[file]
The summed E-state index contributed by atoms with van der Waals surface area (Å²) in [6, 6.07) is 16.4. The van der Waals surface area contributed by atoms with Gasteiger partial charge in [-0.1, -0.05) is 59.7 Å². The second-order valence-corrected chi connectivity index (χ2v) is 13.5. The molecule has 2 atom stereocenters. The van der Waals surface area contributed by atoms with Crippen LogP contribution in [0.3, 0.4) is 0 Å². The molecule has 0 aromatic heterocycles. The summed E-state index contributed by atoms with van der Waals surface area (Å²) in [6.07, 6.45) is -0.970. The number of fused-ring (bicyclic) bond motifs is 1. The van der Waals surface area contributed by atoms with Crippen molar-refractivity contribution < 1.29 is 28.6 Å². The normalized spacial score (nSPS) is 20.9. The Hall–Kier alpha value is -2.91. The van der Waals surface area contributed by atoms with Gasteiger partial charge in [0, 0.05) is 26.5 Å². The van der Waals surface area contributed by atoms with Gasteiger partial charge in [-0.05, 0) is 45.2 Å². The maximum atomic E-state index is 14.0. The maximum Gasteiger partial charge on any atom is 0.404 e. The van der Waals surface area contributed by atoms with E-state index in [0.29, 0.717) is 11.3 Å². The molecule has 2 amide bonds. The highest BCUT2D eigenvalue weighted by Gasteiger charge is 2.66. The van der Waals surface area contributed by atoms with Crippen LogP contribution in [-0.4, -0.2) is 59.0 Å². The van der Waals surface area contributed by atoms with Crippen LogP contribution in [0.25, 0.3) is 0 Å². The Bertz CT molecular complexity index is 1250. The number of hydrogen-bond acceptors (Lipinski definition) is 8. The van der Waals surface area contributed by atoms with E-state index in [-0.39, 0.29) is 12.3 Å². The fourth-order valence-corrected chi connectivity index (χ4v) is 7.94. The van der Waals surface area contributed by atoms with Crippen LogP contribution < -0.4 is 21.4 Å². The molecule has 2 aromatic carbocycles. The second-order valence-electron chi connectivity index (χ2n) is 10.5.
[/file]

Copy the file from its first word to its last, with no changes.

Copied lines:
The summed E-state index contributed by atoms with van der Waals surface area (Å²) in [6, 6.07) is 16.4. The van der Waals surface area contributed by atoms with Gasteiger partial charge in [-0.1, -0.05) is 59.7 Å². The second-order valence-corrected chi connectivity index (χ2v) is 13.5. The molecule has 2 atom stereocenters. The van der Waals surface area contributed by atoms with Crippen LogP contribution in [0.3, 0.4) is 0 Å². The molecule has 0 aromatic heterocycles. The summed E-state index contributed by atoms with van der Waals surface area (Å²) in [6.07, 6.45) is -0.970. The number of fused-ring (bicyclic) bond motifs is 1. The van der Waals surface area contributed by atoms with Crippen molar-refractivity contribution < 1.29 is 28.6 Å². The normalized spacial score (nSPS) is 20.9. The Hall–Kier alpha value is -2.91. The van der Waals surface area contributed by atoms with Gasteiger partial charge in [0, 0.05) is 26.5 Å². The van der Waals surface area contributed by atoms with Gasteiger partial charge in [-0.05, 0) is 45.2 Å². The maximum atomic E-state index is 14.0. The maximum Gasteiger partial charge on any atom is 0.404 e. The van der Waals surface area contributed by atoms with E-state index in [0.29, 0.717) is 11.3 Å². The molecule has 2 amide bonds. The highest BCUT2D eigenvalue weighted by Gasteiger charge is 2.66. The van der Waals surface area contributed by atoms with Crippen LogP contribution in [-0.4, -0.2) is 59.0 Å². The van der Waals surface area contributed by atoms with Crippen LogP contribution in [0.25, 0.3) is 0 Å². The Bertz CT molecular complexity index is 1250. The number of hydrogen-bond acceptors (Lipinski definition) is 8. The van der Waals surface area contributed by atoms with E-state index in [-0.39, 0.29) is 12.3 Å². The fourth-order valence-corrected chi connectivity index (χ4v) is 7.94. The van der Waals surface area contributed by atoms with Crippen LogP contribution < -0.4 is 21.4 Å². The molecule has 2 aromatic carbocycles. The second-order valence-electron chi connectivity index (χ2n) is 10.5.